Georgia Votes on Tuesday: Top Republicans Want to Eliminate State Income Tax by Gregory Hilton

The final debate in the Georgia GOP gubernatorial primary was held last night. Front runner Karen Handel was represented by an empty podium because she refuses to appear on stage with Ray McBerry. The primary election is on Tuesday, and a run-off is expected to be held on August 10th. From the left are State Sen. Jeff Chapman, former Congressman Nathan Deal, former State Sen. Eric Johnson, Ray McBerry and Insurance Commissioner John Oxendine. Photo by Ruth Malhotra.

The Georgia Republican gubernatorial primary will be held on Tuesday but no candidate is expected to receive 50% of the vote. That will result in an August 10th run-off election between the top two finishers.
Former Secretary of State Karen Handel is the clear GOP front runner, and is almost certain to obtain one of the two run-off slots. Her opponent could be Insurance Commissioner John Oxendine, former Congressman Nathan Deal, or former State Senator Eric Johnson. The polls are too close to make any prediction
Handel and Oxendine have both promised to work for the elimination of the state income tax, which currently brings in half of Georgia’s revenue. They instead advocate a national Fair Tax, which would require major revisions in the tax code. The other GOP candidates are running well behind the leaders, and this group includes State Senator Jeff Chapman, Ray McBerry and Otis Putnam.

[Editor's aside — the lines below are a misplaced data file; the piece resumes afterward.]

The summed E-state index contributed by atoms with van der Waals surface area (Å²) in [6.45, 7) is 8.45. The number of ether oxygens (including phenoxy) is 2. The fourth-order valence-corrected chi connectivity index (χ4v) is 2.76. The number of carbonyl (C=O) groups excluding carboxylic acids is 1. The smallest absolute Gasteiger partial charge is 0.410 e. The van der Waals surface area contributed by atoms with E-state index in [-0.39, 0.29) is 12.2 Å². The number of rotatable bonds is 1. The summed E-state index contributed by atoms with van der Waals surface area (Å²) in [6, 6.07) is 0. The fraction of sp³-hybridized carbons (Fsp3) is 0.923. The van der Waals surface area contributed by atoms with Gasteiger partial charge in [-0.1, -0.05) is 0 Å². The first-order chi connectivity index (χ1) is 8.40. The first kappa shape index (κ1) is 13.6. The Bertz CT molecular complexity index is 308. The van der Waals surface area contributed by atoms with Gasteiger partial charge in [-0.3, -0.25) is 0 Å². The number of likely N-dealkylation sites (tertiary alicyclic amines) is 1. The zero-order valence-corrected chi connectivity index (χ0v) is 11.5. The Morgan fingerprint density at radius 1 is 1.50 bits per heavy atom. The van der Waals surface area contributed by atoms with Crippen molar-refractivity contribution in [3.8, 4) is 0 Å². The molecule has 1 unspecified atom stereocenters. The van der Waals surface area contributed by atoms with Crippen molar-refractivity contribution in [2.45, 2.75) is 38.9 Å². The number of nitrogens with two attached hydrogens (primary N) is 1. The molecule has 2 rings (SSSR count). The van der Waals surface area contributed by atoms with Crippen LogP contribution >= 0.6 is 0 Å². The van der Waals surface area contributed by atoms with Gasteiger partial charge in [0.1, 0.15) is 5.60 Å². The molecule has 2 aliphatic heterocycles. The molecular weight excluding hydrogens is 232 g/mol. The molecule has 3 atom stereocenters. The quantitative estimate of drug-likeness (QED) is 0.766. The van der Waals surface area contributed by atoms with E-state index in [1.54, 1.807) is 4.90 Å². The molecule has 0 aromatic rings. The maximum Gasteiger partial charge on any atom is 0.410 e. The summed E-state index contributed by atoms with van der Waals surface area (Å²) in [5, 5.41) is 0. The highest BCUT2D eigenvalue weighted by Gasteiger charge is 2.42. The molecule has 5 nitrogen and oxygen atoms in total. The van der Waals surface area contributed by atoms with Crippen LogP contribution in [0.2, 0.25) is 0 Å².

According to the Atlanta Journal and Constitution, the top three GOP candidates have each spent over $1 million on negative ads, and several ethics issues have been raised. The major GOP candidates are in agreement on most of the significant issues.
What Do The Polls Say?
Oxendine had been the GOP front runner for the past six months, but has fallen behind in recent weeks. It is possible he will not make it to the run-off. An InsiderAdvantage/WSB-TV Poll released on Thursday, said Handel was at 24%, Deal 16%, Oxendine 15% and Johnson 13%.
A Magellan Strategies survey released on July 13th gave Handel the lead with 32%, Deal and Oxendine had 18% and Johnson 12%.
A Mason-Dixon Poll sponsored by the Atlanta Journal and Constitution was also released on Thursday. It gives Handel the lead with 29%, Oxendine 22% and Deal 20%.
The previous Mason-Dixon Poll had been conducted 10 days earlier and it gave Oxendine the lead with 31% and Handel 23%. All of the polls demonstrate that undecided voters have been breaking heavily towards Handel.
Handel has been endorsed by former Gov. Sarah Palin (R-AK) and Rep. Tom Price (R-GA). Deal has the backing of former House Speaker Newt Gingrich. Deal’s signature issue is stopping illegal immigration, but Handel received the endorsement of Gov. Jan Brewer (R-AZ).
Handel’s opponent Eric Johnson said he was “sorry to see Governor Palin’s endorsement of the most liberal Republican candidate in this race. Karen is the one Republican candidate not endorsed by Georgia Right to Life.”
Former Congressman Deal made a similar comment: “It’s disappointing that Sarah Palin has chosen to back the most liberal Republican in this race. Just last night, Handel finally admitted she’d written a check to a gay rights group — when previously she said the check was a forgery and she never lived at that address.”
Allegations of Improper Conduct: Minor Candidate Gets Major Attention
Ray McBerry has never been a serious candidates and has been receiving 2 to 3 percent in most polls, but he has attracted major attention in the news media. McBerry, 42, was suspended as a school teacher in 2004 after allegations were made of an inappropriate relationship with a teenage girl.
He denies the charges and says the relationship was proper. At a May 1st gubernatorial forum, Karen Handel said she would no longer appear at any debate which included McBerry.